by Michelle McAlister

Sometimes you can find hope in the most unlikely places.

I have a photograph taken 30 years ago ingrained in my head: My twin sister and I are posing behind one of those propped-up cardboard scenes where tourists are encouraged to snuggle up to the painted display and center their own, smiling faces in the holes. A proclamation of “Cheeeeeese!” usually follows. In this photograph, I am a burro, smiling absurdly, saddled with bags of fool’s gold and pickaxes strapped across my sway back. My sister is a Gold Miner, her shy youthful grin a paradox with the miner’s gray beard, coveralls and the wrinkled cardboard hand that clutches at the rope around my neck. And as we smile, our dad is captured in the same photograph standing off to the side, absently gazing out towards the nothingness that surrounds the ghost town cemetery we are in. The empty blue of the Colorado sky holds his attention, a yellow plastic bag in his hands. Contents, unknown.

Our dad was obsessed with crumbling ghost towns, failed prospectors’ lives, buried cowboys and Gold Rush outlaws. He even picked up the same wishful, foolhardy hobby of gold panning, hopelessly sifting through the silt at the bottom of the icy Colorado River searching for the elusive nuggets. We spent our childhood years traversing the dusty ghost towns scattered around Colorado. But among all the ghost towns our dad dragged us to, Cripple Creek is the one I remember most.

Out on highway 67, at the base of Pike’s Peak, 44 lonesome miles southwest of Colorado Springs, Cripple Creek sits alone at an elevation of 9,500 feet. From a distance, high on a vista off highway 67, before descending down into the valley, Cripple Creek looks like a bowl of wilted salad; various shades of crispy sage in a basin with low rolling hills dwarfed by the taller Sangre de Cristo Mountains. Our dad had told us that Cripple Creek, Colorado was a land of possibilities—a turn-of-the-century mining town where “Hope” itself hollered, beckoning men from across oceans and deserts to come, and claim their fortune. That it was a place where a man could find himself and then lose himself—the unsuccessful, starving self. Thousands came hot and hurried, tortured by the fever of possibility. This is the place where our father searched for the past, and where we watched him slip into it.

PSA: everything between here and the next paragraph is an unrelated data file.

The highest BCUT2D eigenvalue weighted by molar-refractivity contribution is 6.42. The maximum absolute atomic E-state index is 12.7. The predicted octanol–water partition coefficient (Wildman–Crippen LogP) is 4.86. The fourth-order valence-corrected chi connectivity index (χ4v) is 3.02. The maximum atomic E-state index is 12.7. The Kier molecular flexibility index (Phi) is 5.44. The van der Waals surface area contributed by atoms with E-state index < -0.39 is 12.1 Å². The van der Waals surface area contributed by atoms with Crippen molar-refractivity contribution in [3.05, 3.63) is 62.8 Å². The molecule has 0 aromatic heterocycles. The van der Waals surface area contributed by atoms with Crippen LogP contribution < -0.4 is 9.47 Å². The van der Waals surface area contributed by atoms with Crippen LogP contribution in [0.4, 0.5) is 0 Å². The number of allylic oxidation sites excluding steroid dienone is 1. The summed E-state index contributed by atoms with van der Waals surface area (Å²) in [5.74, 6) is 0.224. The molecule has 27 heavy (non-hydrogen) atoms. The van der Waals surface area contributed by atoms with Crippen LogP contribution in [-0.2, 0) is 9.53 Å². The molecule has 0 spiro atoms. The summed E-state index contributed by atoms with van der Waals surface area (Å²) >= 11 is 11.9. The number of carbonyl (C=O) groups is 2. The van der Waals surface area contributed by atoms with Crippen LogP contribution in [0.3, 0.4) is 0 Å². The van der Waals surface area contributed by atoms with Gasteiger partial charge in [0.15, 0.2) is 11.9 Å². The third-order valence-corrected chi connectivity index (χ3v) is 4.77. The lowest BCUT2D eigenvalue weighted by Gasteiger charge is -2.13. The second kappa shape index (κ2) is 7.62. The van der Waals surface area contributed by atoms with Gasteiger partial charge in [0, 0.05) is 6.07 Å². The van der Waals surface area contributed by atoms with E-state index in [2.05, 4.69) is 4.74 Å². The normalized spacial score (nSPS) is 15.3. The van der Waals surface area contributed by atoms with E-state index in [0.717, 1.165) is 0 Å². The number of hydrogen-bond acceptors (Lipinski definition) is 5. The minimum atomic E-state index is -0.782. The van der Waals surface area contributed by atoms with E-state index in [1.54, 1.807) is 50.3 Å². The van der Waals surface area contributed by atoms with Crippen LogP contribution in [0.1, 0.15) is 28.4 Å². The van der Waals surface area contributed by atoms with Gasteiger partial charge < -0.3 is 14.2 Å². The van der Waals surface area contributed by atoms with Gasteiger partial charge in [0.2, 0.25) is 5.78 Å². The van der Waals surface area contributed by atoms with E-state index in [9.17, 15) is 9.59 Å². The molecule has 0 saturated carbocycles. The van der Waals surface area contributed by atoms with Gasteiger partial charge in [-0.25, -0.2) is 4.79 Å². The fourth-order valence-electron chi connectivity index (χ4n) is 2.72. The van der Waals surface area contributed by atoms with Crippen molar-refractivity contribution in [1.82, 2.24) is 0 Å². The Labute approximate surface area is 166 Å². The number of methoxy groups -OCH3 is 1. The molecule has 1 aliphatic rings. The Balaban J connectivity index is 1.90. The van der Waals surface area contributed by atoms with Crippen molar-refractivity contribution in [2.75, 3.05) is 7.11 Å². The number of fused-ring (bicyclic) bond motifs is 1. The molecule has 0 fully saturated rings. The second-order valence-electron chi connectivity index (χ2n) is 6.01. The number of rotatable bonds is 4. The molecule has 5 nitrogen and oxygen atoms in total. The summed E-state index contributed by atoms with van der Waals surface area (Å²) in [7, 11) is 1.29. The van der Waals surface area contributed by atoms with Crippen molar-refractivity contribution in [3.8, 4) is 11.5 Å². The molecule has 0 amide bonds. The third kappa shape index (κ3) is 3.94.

Thirty years later, my sister and I had our own obsession: we wanted to return to Cripple Creek to find the exact spot in the photograph where we once posed, where our dad once stood, his peaceful expression forever captured in the photo. Cripple Creek is a land of finished souls, and we went searching for his. We had to find that very spot—it was all we had left. Going back to Cripple Creek would be an intangible journey—a vision, a feeling, a way to be close to what we had lost.

So in our quest to stand where we once stood, my sister and I flew into Denver, rented a four-wheel drive pickup and headed up onto mountain roads ravaged by roots, floods, fires and general lawlessness. We clamored up back road paths passing tall pines and forests of Aspens—the same trees that so many hopeful prospectors and outlaws had passed two hundred years before us. Traveling through the wilderness, the ghosts of Colorado appeared everywhere. We passed a lonesome, dilapidated cabin sliding down the mountainside, threatening passage on the road. I wondered what family had built that defunct cabin, from where they had migrated, and what native tongue did they abandon for the promise of gold in the hills of Colorado?

Journeying to such far off, tucked away places where people packed up their dreams and hopes left us with a feeling of despair, unease. We passed other ghost towns along the way—unfinished and unsuccessful. We found we had the same questions, preoccupations as the miners and journeyers before us: would we strike gold or would we fail?